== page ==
Why did Josh Heupel want to become the Tennessee football coach? To 'chase championships'
Danny White changed jobs. He kept his football coach.
Tennessee on Wednesday announced Josh Heupel as its new coach. Heupel, 42, was 28-8 the past three seasons at Central Florida, which was his first head coaching opportunity.
White had been UCF’s athletics director from 2015 until taking the job at Tennessee last week. He previously hired Heupel to replace Scott Frost at UCF in December 2017.
“I just kind of realized that the best option was the guy that I’ve been working with for the last three years,” White said of Heupel's hiring.
Heupel promises to bring an exciting brand of offense to Tennessee. UCF ranked in the top eight nationally in scoring offense in each of his three seasons.
“We’re going to play with tempo here,” Heupel said. “We’re going to be the aggressor.”
White dubbed Heupel “one of the most innovative minds in all of college football.”
“I don’t know how we could deliver offense more than we just did (with this hire)," White said. "We’re going to move the ball and score some points.”
A former Oklahoma quarterback who helped the Sooners win the BCS national championship during the 2000 season, Heupel coached on Bob Stoops’ OU staff from 2006-14. He was Missouri’s offensive coordinator in 2016-17, and the Tigers paced the SEC in scoring in his second season.
Heupel replaced Jeremy Pruitt, fired for cause last week amid an ongoing investigation into recruiting malfeasance that Tennessee expects will result in several major NCAA violations.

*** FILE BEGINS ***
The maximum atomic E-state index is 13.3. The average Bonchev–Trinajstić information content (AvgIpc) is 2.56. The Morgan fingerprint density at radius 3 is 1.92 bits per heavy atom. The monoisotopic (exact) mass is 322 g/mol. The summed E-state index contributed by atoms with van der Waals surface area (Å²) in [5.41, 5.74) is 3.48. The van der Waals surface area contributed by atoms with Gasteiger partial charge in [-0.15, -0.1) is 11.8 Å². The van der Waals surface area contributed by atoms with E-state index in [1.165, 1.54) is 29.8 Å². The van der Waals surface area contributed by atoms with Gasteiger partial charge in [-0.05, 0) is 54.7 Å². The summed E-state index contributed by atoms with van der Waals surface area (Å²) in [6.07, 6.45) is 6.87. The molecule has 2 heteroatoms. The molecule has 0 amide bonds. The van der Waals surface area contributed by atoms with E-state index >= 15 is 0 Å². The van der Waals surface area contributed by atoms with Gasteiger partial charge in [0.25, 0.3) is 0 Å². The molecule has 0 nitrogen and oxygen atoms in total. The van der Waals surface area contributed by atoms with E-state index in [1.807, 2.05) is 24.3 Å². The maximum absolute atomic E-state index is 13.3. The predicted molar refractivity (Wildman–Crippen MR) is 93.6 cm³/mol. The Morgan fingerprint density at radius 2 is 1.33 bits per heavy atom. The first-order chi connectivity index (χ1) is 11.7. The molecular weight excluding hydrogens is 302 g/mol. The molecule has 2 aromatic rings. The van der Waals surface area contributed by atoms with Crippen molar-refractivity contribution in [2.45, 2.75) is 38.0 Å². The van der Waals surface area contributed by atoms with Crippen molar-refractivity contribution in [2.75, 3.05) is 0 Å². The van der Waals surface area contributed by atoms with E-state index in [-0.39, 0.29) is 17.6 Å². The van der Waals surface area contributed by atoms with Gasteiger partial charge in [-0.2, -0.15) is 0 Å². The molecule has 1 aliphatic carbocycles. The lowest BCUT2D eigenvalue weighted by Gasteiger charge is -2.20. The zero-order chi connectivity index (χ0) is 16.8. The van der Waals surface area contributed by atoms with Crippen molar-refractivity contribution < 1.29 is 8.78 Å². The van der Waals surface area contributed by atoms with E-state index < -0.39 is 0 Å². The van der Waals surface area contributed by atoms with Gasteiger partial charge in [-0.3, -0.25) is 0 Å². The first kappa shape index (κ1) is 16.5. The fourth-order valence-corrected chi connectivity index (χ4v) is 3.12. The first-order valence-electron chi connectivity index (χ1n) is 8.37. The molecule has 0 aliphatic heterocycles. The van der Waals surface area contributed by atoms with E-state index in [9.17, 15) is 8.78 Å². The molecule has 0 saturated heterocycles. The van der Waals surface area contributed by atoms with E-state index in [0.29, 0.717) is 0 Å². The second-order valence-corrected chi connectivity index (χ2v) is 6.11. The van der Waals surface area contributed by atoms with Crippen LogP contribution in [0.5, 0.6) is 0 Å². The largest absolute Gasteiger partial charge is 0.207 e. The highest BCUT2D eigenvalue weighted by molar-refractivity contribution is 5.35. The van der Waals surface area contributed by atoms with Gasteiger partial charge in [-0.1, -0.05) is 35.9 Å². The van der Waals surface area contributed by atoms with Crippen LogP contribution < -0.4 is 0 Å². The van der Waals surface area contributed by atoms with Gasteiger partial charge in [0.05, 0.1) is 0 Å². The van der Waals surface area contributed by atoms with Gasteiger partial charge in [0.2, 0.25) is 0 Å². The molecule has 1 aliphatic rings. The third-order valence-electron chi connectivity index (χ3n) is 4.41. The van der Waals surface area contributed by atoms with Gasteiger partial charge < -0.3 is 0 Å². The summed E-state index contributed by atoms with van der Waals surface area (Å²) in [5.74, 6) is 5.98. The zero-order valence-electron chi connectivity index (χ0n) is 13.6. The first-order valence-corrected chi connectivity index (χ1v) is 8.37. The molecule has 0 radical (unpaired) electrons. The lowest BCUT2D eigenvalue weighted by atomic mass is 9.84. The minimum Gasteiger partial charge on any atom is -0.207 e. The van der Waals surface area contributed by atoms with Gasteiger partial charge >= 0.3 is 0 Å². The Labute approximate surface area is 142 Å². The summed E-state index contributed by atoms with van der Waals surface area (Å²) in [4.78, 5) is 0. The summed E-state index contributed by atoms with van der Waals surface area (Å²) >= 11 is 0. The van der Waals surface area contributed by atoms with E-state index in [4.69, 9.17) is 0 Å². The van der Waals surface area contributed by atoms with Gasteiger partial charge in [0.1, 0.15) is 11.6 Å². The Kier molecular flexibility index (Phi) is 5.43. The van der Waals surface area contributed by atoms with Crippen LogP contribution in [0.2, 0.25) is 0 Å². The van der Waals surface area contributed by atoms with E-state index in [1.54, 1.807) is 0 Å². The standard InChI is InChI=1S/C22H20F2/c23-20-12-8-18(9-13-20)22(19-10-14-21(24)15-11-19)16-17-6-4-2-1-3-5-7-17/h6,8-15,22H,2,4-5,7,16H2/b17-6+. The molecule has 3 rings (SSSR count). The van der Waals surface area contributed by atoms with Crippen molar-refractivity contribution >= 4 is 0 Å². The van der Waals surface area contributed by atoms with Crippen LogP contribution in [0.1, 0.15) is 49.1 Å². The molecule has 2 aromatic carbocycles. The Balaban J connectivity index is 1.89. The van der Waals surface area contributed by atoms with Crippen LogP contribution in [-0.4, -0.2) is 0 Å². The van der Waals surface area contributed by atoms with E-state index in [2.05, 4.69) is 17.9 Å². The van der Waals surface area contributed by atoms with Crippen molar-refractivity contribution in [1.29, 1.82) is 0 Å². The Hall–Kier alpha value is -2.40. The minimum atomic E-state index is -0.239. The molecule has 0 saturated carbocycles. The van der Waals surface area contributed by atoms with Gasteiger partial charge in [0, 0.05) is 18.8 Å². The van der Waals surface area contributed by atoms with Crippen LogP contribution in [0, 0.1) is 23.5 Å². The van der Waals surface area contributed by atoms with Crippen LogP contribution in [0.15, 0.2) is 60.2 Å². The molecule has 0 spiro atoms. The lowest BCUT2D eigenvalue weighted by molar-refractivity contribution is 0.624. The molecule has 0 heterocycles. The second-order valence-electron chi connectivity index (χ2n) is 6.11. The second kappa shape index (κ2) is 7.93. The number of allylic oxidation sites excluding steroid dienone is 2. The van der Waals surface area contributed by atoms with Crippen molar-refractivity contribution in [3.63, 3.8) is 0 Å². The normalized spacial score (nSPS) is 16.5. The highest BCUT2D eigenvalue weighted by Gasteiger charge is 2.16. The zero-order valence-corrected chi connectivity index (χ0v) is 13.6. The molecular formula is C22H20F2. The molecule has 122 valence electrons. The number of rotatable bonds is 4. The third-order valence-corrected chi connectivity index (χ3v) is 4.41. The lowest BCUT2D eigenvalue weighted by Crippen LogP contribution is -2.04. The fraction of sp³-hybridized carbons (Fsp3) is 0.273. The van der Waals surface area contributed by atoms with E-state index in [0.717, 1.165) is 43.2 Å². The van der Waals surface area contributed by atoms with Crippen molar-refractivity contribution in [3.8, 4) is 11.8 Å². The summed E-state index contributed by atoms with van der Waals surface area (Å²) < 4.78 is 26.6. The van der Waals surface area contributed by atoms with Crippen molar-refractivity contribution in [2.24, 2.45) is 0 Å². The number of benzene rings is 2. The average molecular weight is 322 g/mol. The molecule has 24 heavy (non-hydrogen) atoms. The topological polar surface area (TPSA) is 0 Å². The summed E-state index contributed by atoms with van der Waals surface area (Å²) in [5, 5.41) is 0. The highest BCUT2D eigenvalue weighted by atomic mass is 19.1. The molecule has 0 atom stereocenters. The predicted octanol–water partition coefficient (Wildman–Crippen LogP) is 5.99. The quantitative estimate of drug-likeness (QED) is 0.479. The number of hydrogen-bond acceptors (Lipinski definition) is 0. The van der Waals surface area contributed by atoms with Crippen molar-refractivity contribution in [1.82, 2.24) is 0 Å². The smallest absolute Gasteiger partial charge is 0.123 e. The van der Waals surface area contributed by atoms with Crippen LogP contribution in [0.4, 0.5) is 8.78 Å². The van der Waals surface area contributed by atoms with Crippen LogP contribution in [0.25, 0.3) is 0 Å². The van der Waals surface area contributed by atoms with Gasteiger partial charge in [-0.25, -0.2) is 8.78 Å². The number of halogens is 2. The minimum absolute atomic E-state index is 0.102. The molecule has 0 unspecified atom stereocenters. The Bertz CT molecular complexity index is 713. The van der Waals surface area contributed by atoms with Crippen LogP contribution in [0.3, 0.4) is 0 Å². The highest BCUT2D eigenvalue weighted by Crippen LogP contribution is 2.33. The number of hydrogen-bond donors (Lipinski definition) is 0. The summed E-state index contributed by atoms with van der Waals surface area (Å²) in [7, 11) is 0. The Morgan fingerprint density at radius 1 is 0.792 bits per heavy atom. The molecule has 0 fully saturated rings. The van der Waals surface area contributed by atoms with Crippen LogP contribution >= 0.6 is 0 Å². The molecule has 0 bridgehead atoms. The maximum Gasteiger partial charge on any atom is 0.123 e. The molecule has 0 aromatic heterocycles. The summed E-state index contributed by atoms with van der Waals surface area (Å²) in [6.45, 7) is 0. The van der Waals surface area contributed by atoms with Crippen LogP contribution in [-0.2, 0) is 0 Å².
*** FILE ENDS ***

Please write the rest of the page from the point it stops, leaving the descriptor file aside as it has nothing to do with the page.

Tennessee also swapped athletics directors, hiring White to replace Phillip Fulmer, who is retiring after more than three years on the job.
Heupel steps into a difficult situation. Tennessee players have been streaming toward the NCAA transfer portal, thinning an already insufficient roster. Because of the ongoing investigation, the possibility of self-imposed or NCAA penalties looms.
"The reason that I’m standing here today is because I believe in a very, very, very bright future for Tennessee football,” Heupel said. “I believe that there’s a minor speed bump that we’re going through, but the kids that are in our program right now and the kids that are being recruited are all going to have an opportunity to go play and chase championships.”
Heupel received a six-year deal worth $4 million annually. His buyout for leaving UCF is about $3.5 million.
White said he interviewed coordinators and head coaches, both veterans and up-and-comers, for Tennessee’s vacancy. He didn’t turn to Heupel until toward the conclusion of the search.
White embarked on “an exhaustive nationwide search,” he said, which he admitted “sounds crazy,” because he hired the coach who had been under his nose all along.
“I didn’t have a top candidate at the beginning of the search,” White said. “… I don’t start a coaching search with a specific end game in mind. I don’t think that’s smart."
Heupel's first season at UCF was his best. He went 12-1 after replacing Frost, following Frost's 13-0 campaign. Frost departed for Nebraska.